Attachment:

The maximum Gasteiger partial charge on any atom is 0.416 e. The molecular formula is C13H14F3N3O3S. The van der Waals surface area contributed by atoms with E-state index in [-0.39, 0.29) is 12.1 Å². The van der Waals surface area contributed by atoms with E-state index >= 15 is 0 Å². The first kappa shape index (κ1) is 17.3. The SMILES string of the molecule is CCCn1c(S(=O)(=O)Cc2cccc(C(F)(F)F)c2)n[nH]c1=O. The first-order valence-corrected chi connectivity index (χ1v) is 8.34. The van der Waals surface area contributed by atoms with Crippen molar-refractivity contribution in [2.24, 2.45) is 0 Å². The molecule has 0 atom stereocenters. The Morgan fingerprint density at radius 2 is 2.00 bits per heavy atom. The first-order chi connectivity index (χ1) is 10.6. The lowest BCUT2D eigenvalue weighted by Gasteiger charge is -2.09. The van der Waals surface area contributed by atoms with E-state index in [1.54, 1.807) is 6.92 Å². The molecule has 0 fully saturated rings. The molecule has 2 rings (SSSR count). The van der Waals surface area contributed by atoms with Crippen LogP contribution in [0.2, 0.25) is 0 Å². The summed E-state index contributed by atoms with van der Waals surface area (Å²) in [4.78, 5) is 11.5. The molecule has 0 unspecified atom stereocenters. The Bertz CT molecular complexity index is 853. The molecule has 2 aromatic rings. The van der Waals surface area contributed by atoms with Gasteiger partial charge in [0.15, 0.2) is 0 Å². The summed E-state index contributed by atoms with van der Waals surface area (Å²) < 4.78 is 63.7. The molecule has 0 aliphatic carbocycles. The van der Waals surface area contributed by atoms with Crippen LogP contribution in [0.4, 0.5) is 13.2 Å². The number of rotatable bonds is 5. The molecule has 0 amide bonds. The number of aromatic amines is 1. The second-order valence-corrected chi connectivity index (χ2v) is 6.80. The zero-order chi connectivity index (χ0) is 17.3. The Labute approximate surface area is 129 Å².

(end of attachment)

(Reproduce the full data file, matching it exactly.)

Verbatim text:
The maximum Gasteiger partial charge on any atom is 0.416 e. The molecular formula is C13H14F3N3O3S. The van der Waals surface area contributed by atoms with E-state index in [-0.39, 0.29) is 12.1 Å². The van der Waals surface area contributed by atoms with E-state index >= 15 is 0 Å². The first kappa shape index (κ1) is 17.3. The SMILES string of the molecule is CCCn1c(S(=O)(=O)Cc2cccc(C(F)(F)F)c2)n[nH]c1=O. The first-order valence-corrected chi connectivity index (χ1v) is 8.34. The van der Waals surface area contributed by atoms with Crippen molar-refractivity contribution in [2.24, 2.45) is 0 Å². The molecule has 0 atom stereocenters. The Morgan fingerprint density at radius 2 is 2.00 bits per heavy atom. The first-order chi connectivity index (χ1) is 10.6. The lowest BCUT2D eigenvalue weighted by Gasteiger charge is -2.09. The van der Waals surface area contributed by atoms with E-state index in [1.54, 1.807) is 6.92 Å². The molecule has 0 fully saturated rings. The molecule has 2 rings (SSSR count). The van der Waals surface area contributed by atoms with Crippen LogP contribution in [0.2, 0.25) is 0 Å². The summed E-state index contributed by atoms with van der Waals surface area (Å²) in [4.78, 5) is 11.5. The molecule has 0 unspecified atom stereocenters. The Bertz CT molecular complexity index is 853. The molecule has 2 aromatic rings. The van der Waals surface area contributed by atoms with Gasteiger partial charge in [0.15, 0.2) is 0 Å². The summed E-state index contributed by atoms with van der Waals surface area (Å²) < 4.78 is 63.7. The molecule has 0 aliphatic carbocycles. The van der Waals surface area contributed by atoms with Crippen LogP contribution in [0.4, 0.5) is 13.2 Å². The number of rotatable bonds is 5. The molecule has 0 amide bonds. The number of aromatic amines is 1. The second-order valence-corrected chi connectivity index (χ2v) is 6.80. The zero-order chi connectivity index (χ0) is 17.3. The Labute approximate surface area is 129 Å².